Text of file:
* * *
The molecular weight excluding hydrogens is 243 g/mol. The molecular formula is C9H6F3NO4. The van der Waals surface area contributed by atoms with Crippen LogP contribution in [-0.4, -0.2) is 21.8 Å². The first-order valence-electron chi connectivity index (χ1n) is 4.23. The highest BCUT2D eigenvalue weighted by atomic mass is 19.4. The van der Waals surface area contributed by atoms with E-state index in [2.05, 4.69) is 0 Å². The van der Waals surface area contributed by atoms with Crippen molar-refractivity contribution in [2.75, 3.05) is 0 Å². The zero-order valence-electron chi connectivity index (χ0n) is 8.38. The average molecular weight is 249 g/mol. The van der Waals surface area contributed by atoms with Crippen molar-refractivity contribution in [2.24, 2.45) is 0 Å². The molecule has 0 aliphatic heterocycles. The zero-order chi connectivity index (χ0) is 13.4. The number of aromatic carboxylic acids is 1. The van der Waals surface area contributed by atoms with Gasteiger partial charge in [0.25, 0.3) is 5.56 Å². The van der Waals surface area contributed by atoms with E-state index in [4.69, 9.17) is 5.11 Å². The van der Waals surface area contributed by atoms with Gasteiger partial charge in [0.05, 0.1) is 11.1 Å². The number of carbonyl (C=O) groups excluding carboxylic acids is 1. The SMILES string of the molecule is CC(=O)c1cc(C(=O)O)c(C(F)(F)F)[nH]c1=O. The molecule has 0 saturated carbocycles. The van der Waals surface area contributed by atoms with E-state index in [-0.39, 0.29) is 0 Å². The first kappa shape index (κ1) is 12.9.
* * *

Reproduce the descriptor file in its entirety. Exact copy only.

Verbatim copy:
The molecular weight excluding hydrogens is 243 g/mol. The molecular formula is C9H6F3NO4. The van der Waals surface area contributed by atoms with Crippen LogP contribution in [-0.4, -0.2) is 21.8 Å². The first-order valence-electron chi connectivity index (χ1n) is 4.23. The highest BCUT2D eigenvalue weighted by atomic mass is 19.4. The van der Waals surface area contributed by atoms with E-state index in [2.05, 4.69) is 0 Å². The van der Waals surface area contributed by atoms with Crippen molar-refractivity contribution in [2.75, 3.05) is 0 Å². The zero-order valence-electron chi connectivity index (χ0n) is 8.38. The average molecular weight is 249 g/mol. The van der Waals surface area contributed by atoms with Crippen molar-refractivity contribution in [2.24, 2.45) is 0 Å². The molecule has 0 aliphatic heterocycles. The zero-order chi connectivity index (χ0) is 13.4. The number of aromatic carboxylic acids is 1. The van der Waals surface area contributed by atoms with Gasteiger partial charge in [0.25, 0.3) is 5.56 Å². The van der Waals surface area contributed by atoms with E-state index in [4.69, 9.17) is 5.11 Å². The van der Waals surface area contributed by atoms with Gasteiger partial charge in [0.05, 0.1) is 11.1 Å². The number of carbonyl (C=O) groups excluding carboxylic acids is 1. The SMILES string of the molecule is CC(=O)c1cc(C(=O)O)c(C(F)(F)F)[nH]c1=O. The molecule has 0 saturated carbocycles. The van der Waals surface area contributed by atoms with E-state index in [-0.39, 0.29) is 0 Å². The first kappa shape index (κ1) is 12.9.